The computer operator's present lover also developed the same neurological syndrome and died four months later. Tests showed that he, too, had AIDS, Levy said. Yet none of these men developed Kaposi's sarcoma or the opportunistic infections like pneumonia that claim most AIDS victims. Additional reports that AIDS seems difficult to spread -- except through sexual contact or blood products. The difficulty of catching AIDS is indicated by several studies, including one of 101 family members of AIDS patients who sometimes shared toothbrushes, razors, clothing, eating utensils and towels. Yet not "a single family member converted to having antibodies for the disease," said Dr. Merle Sande of San Francisco General Hospital.
A second study of 300 health care professionals showed similar findings. Presented at the meeting by J.L. Gerberding of San Francisco General Hospital, the study described 423 incidents of needle sticks and accidental splashes of bodily fluids from AIDS patients (including the case of one man who accidentally stuck himself 11 different times with needles from AIDS patients). Despite this exposure, none of the health care workers who did not otherwise fit into a risk group for AIDS developed antibodies against the disease.
In the search for an AIDS vaccine, the most encouraging advances come from two recent lines of investigation, Fauci said. Both involve proteins from the virus HTLV-3 (also called LAV), which causes AIDS.
HTLV-3 is surrounded by an envelope that is composed of proteins, and scientists have been able to identify, isolate and clone the viral gene that produces this envelope. They hope to use these proteins to mount an immune response by the body against the deadly virus.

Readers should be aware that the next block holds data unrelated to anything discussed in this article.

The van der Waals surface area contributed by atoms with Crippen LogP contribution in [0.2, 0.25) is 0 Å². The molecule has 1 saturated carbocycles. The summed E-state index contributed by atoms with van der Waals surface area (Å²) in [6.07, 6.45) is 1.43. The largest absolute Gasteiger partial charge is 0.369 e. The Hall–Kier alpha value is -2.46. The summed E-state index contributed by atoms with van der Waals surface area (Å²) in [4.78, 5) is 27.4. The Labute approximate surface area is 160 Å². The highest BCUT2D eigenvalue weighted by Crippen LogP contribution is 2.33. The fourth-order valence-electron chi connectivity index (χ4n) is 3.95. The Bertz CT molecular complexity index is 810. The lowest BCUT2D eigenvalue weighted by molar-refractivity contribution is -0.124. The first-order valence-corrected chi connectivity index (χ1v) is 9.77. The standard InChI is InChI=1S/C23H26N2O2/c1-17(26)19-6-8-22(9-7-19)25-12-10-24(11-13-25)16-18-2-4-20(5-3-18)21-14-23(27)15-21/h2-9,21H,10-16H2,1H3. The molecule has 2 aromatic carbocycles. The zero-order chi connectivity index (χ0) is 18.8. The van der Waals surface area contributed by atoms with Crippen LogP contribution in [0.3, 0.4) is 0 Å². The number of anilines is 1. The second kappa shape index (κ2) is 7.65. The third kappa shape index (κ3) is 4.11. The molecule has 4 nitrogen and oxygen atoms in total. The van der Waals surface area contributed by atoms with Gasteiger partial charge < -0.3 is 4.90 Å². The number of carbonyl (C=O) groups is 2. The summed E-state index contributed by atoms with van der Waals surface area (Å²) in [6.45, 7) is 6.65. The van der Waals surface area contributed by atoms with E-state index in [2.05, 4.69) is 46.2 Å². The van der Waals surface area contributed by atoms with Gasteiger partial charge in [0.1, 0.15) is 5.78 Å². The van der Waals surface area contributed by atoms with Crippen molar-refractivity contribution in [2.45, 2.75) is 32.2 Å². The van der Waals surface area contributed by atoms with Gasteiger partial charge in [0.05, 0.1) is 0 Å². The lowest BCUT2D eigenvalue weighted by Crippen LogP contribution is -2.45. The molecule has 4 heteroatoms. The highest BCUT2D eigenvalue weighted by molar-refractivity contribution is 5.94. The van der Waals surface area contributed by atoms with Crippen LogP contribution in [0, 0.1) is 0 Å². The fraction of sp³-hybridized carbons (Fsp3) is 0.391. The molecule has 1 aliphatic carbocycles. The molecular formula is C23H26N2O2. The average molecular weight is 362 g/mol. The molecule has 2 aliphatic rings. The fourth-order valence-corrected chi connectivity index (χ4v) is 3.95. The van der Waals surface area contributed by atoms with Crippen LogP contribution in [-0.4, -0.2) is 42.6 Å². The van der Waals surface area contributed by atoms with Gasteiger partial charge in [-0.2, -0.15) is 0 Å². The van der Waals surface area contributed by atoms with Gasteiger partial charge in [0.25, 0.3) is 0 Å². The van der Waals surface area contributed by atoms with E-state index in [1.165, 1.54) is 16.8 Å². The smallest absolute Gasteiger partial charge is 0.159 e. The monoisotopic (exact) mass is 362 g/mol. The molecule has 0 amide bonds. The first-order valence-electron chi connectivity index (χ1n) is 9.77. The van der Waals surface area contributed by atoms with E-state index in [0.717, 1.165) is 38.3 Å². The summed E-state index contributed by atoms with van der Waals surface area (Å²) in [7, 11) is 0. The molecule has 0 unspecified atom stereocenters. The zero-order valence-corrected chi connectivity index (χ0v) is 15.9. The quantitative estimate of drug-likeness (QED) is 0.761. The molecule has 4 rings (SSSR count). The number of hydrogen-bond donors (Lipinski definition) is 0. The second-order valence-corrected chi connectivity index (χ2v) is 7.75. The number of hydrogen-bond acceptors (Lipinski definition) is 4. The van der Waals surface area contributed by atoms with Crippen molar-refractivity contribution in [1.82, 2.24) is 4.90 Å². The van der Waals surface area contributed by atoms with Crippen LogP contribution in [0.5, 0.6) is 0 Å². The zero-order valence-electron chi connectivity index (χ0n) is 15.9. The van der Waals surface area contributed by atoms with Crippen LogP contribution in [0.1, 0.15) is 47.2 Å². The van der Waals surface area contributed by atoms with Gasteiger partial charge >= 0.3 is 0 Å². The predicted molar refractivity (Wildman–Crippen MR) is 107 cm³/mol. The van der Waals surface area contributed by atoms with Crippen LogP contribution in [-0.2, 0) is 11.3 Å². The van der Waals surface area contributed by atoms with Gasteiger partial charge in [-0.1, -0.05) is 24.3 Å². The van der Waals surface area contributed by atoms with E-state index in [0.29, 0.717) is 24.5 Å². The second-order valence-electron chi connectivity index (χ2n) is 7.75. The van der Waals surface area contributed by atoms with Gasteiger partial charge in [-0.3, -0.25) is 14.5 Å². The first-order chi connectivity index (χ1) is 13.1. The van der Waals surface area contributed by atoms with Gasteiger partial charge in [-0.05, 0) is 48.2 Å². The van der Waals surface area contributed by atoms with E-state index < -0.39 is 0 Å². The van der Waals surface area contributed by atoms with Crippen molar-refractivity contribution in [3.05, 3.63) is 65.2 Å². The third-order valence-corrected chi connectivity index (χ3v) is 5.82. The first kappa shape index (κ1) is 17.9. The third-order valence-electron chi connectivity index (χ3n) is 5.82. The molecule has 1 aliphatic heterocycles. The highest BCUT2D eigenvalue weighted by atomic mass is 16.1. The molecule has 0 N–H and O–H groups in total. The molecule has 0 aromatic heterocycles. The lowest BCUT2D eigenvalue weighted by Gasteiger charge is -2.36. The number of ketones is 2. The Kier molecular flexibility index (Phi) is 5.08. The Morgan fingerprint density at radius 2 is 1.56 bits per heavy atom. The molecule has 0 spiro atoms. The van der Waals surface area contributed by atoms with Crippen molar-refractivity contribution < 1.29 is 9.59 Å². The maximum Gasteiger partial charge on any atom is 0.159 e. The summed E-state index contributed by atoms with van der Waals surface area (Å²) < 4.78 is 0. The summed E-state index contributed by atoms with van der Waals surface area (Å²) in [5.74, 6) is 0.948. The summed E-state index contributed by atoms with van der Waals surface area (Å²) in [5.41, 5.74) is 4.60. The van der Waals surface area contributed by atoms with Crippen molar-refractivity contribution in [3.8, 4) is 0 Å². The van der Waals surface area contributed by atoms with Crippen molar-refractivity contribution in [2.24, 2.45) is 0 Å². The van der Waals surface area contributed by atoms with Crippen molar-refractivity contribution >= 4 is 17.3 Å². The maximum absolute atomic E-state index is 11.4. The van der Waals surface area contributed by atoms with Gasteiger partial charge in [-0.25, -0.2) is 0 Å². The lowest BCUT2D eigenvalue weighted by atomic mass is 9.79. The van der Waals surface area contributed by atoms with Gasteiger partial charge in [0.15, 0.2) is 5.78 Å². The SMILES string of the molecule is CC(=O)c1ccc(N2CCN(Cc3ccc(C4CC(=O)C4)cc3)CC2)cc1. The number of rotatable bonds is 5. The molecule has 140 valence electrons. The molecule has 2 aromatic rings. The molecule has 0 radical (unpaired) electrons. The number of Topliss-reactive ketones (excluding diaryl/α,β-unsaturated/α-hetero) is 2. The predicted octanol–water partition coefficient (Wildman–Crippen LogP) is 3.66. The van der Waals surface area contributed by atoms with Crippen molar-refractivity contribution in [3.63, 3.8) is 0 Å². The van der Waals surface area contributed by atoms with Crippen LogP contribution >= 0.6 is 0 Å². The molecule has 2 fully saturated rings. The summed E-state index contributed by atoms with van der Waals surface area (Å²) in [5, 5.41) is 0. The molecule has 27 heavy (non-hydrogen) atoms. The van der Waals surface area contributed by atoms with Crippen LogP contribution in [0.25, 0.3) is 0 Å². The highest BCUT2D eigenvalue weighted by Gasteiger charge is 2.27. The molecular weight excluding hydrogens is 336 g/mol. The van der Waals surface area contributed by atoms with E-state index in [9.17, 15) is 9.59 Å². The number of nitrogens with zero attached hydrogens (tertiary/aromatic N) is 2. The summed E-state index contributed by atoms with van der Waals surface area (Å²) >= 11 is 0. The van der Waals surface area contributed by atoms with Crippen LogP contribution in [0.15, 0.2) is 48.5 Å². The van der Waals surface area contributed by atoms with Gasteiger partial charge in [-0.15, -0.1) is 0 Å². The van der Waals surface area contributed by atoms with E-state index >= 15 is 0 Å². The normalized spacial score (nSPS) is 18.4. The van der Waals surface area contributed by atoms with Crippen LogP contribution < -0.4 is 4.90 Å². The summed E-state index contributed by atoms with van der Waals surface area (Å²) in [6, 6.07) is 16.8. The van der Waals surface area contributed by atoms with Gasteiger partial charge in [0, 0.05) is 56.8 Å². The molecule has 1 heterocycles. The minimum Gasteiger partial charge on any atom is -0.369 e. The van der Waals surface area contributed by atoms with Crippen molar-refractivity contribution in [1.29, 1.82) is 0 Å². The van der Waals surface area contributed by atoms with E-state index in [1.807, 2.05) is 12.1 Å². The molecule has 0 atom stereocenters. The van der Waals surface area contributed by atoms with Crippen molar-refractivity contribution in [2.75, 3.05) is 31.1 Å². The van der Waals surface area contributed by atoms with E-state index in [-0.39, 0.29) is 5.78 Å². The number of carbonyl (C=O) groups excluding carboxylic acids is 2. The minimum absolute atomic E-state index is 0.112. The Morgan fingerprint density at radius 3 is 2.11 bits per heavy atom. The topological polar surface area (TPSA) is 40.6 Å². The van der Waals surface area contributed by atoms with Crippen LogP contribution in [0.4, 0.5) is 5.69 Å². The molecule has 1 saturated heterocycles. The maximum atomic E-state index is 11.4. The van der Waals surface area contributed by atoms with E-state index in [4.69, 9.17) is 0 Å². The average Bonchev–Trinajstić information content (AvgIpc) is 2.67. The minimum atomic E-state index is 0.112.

At the National Cancer Institute, Dr. Peter Fischinger injected these envelope proteins into macaque monkeys, then gave the animals the HTLV-3 virus. The animals produced a "neutralizing antibody reponse," Fauci said, an indication that the monkey's immune system fought the virus.
Chimpanzees are more closely related to humans, and more sensitive to AIDS, than macaque monkeys are.
"The next step is to immunize chimpanzees with the same envelope and then to challenge them with the live HTLV-3 virus and see if they can protect themselves from infection," Fauci said. "We are in the process right now of doing that."
A second avenue in AIDS vaccine research involves combining the envelope gene with the vaccinia, or smallpox, virus. Conducted by Dr. Bernard Moss and Dr. Robert Gallo, both of the National Institutes of Health, this experiment with recombined virus has been effective in stimulating an immune response to AIDS in mice, Fauci said. "The next step is to see if a larger animal can be injected," he said.